By Lori Fredrich Senior Writer & Dining Editor Published Dec 20, 2012 at 8:55 AM

Nell Benton, owner and chef for The National Café, met Thi Cao of Buckley's Kiskeam Inn about a year and a half ago. Originally, she was looking to start a group for area chefs to share resources, talk about options for group healthcare and make connections in the city. Little did she know the connection would blossom into a friendship and a much deeper collaborative effort.

Beginning last summer, the two chefs started discussing ways that they could bring together the culinary community in Milwaukee to benefit the wider community. Benefit dinners were at the top of the list, so they began discussing ways to make one happen.

"I've been doing chefs dinners for quite some time," Cao explains. "I liked the idea of bringing a group of chefs together to cook whatever we wanted, to spend time together and really make a difference."

So, that's what he did. The result was a charity dinner in October that brought together five Milwaukee chefs to honor long-time Grenadier's chef Knut Apitz and raise money for the Wisconsin Parkinson's Association. Participants included Paul Zerkel of Butcher, Baker; Gil Petrovic of Hi-Hat Lounge; Thi Cao of Buckley's; Justin Aprahamian of Sanford; and Nell Benton of The National Café. The chefs called the dinner "Nasty Bits" and served up course after creative course made from a wide variety of offal.

"We had no idea how the dinner would go," remarks Benton, "but it was a great success. We helped one another to plate our courses and worked together really well in Buckley's tiny kitchen."

Both Benton and Cao were so pleased with the collaboration that they decided to begin holding similar dinners on a regular basis. And so, Milwaukee – Food For Thought was born.

As their Facebook page professes, "We are a dynamic group of Milwaukee chefs who care about our community, and would like to use our skills to help promote, raise awareness of, and funds for, socially minded organizations within Milwaukee."

Dinners are likely to be held on a quarterly basis and will consist of multiple themed courses, each created by a different chef. Destinations and participating chefs for the dinners will vary from event to event. But, a common community thread will endure. All participating chefs, sommeliers, beer experts and staff will donate their time during the event. And all proceeds, after food costs are covered, will be donated to a carefully selected community organization.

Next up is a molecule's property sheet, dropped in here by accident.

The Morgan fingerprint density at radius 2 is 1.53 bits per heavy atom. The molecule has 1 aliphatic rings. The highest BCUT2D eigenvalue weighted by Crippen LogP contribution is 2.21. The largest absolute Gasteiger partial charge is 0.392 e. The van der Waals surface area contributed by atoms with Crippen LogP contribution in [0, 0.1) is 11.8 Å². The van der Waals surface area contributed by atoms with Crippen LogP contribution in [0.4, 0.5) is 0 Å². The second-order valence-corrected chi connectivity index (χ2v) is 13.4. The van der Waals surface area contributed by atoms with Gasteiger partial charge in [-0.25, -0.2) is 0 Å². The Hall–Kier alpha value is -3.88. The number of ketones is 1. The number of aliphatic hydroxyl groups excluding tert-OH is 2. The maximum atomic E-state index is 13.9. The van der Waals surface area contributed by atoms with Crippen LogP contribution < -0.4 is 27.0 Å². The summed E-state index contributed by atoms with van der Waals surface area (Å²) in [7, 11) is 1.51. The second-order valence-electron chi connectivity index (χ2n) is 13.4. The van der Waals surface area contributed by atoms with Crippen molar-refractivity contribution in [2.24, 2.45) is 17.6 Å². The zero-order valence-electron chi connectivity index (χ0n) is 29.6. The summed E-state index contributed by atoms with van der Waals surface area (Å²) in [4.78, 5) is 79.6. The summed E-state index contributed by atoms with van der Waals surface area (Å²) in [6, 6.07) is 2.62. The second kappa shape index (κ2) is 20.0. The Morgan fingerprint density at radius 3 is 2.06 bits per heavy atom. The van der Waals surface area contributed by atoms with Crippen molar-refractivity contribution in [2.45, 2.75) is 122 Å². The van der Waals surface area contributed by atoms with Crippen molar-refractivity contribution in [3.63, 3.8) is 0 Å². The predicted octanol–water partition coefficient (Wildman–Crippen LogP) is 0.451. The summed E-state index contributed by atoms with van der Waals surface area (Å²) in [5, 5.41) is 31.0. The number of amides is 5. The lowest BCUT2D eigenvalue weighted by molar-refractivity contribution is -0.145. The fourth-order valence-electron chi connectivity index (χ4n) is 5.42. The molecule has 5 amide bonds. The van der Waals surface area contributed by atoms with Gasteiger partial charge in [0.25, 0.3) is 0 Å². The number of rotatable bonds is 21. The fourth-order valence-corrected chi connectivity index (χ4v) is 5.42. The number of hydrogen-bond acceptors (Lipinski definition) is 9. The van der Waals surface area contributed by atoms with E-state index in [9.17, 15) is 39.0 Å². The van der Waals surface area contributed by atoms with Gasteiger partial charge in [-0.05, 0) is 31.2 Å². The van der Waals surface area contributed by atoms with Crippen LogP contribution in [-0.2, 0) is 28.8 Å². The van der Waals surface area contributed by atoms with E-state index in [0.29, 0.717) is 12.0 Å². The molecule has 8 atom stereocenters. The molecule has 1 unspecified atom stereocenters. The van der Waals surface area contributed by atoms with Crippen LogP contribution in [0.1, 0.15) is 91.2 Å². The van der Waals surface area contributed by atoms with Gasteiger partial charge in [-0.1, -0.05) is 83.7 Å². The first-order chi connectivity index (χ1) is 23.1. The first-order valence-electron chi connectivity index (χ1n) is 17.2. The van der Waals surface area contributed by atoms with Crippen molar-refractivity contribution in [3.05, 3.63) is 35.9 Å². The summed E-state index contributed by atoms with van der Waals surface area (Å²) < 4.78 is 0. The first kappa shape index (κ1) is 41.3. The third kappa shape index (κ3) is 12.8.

"Some items will be donated," Cao explains, "so we'll keep costs down as much as possible. We're currently working with a number of vendors who are interested in donating food and wine."

Attendees will be able to show their appreciation for staff efforts by tipping generously, as gratuities will be divided among participating chefs and staff.

"We've had a lot of interest among chefs who've asked to be involved," Benton reports, indicating that the group plans to create a roster of interested participants who will be eligible to donate their time to future events.

"There are so many young, eager, dynamic chefs in Milwaukee who want to work together," Cao confirms, "and we'll be looking seriously at collaborating with working chefs, like myself, who are involved with the day-in, day-out operations at their restaurants."

Milwaukee – Food For Thought will hold its first dinner Monday, Jan. 21, 2013 at The National Café. The theme for the event will be Nursery Rhymes, with courses inspired by classic tales and rhymes like "The Three Little Pigs," "Mary Had a Little Lamb," "Sing a Song of Sixpence" and "Rub-a-Dub-Dub Three Men in a Tub."

Proceeds will support Joy House, a resource program for homeless women and children operated by the Milwaukee Rescue Mission. Order tickets online here.

Chefs and vendors interested in getting involved with the events should contact Nell Benton at mkefft@gmail.com.

Lori Fredrich Senior Writer & Dining Editor

Lori is an avid cook whose accrual of condiments and spices is rivaled only by her cookbook collection. Her passion for the culinary industry was birthed while balancing A&W root beer mugs as a teenage carhop, fed by insatiable curiosity and fueled by the people whose stories entwine with each and every dish. She’s had the privilege of chronicling these tales via numerous media, including OnMilwaukee and in her book “Milwaukee Food.” Her work has garnered journalism awards from entities including the Milwaukee Press Club. 

When she’s not eating, photographing food, writing or recording the FoodCrush podcast, you’ll find Lori seeking out adventures with her husband Paul, traveling, cooking, reading, learning, snuggling with her cats and looking for ways to make a difference.